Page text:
“Yeah, I’m just waiting. It would be a lot of work.”
“If you lead it, I will help you,” I offered.
She quickly changed the subject.

She was perfect for the leadership role. Her feelings were hurt, she wanted someone to invite her to lead. Not just someone. The right someone. She is still waiting. No one is leading. The effort is effortless.

“No One Asked Me”

Perhaps this is happening to you. You care deeply. Change must happen. They need you. You are qualified. You have big ideas.

  • “I’m not sure I’m ready.”
  • “I might fail”
  • “I’m scared”
  • “It’s too much work”
  • “I’m too busy”
  • “No one asked me.”

No one is going to ask you to lead.

  • It’s unlikely that the guys in the department down the hall are sitting around thinking of you for that special assignment
  • The folks at church see how much you already have on your plate and think you’re too busy
  • The PTA has no idea you have talent
  • You can see the obvious next step, what makes you sure it’s clear to others?

Leading or Losing

If you wait to be asked, it’s less likely you will have to do anything. If you don’t do it, you cannot fail. Try:

  • Starting small: offer to do the pilot, or one session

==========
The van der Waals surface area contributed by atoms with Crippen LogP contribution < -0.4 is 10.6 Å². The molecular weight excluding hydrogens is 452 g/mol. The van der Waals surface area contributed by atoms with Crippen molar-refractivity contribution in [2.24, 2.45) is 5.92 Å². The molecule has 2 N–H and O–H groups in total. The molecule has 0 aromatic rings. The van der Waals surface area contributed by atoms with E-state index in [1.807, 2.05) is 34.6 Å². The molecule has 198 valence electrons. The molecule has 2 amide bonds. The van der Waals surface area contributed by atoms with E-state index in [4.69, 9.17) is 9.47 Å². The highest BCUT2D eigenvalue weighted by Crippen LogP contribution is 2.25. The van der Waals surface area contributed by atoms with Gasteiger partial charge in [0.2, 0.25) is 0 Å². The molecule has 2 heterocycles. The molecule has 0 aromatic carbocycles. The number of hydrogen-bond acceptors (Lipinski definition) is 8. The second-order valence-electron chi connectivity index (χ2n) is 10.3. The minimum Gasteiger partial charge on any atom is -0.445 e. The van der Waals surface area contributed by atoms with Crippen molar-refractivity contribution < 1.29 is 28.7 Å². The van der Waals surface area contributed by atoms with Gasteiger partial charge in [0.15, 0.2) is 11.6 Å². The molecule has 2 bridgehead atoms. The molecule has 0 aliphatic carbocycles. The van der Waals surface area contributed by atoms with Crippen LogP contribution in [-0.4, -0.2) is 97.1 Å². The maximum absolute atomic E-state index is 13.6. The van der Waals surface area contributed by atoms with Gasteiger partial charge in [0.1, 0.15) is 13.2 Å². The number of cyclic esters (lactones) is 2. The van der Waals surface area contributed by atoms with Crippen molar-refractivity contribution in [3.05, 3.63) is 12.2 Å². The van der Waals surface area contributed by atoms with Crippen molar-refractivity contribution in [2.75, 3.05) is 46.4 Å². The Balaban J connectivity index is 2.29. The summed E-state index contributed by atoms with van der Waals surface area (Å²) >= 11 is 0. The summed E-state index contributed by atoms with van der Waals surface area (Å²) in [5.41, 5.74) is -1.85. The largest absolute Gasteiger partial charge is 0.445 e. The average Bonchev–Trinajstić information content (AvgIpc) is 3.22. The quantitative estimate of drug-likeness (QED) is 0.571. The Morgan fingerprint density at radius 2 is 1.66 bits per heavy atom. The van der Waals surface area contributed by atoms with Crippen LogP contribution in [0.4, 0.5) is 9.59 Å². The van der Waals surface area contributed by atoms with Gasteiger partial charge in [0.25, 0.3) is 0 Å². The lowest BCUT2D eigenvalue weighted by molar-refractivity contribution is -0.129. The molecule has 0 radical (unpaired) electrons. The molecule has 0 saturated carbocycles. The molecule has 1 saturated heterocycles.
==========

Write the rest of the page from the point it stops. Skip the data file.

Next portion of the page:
• Co-leading: 2 heads are a great way to start
  • Submitting a proposal
  • Volunteering for a similar effort and take notes
  • ?
  • Or follow this twitter LEADER.

@LetsGrowLeaders I always was a follower but I feel with God’s help I can be a leader. Amen.

Why Aren’t You Leading?

My friend ran up to me while we were waiting to pick up our kids. “I’ve got this great idea and I know a lot of people are interested.” I listened. It was brilliant. I was ready to sign up to help. But next she shared, “Nobody’s asked me to start leading it, so why should I volunteer?” And then, “I keep hoping somebody else will step up and take the lead.” I couldn’t help but think that “somebody” was me.

Let me get this right. It’s a great idea. And you COULD do it. You WANT to do it. But you WON’T because no one has THOUGHT of asking you?

“Yeah, I’m just waiting. It would be a lot of work.”
“If you lead it, I will help you,” I offered.
She quickly changed the subject.

She was perfect for the leadership role. Her feelings were hurt, she wanted someone to invite her to lead. Not just someone. The right someone. She is still waiting. No one is leading. The effort is effortless.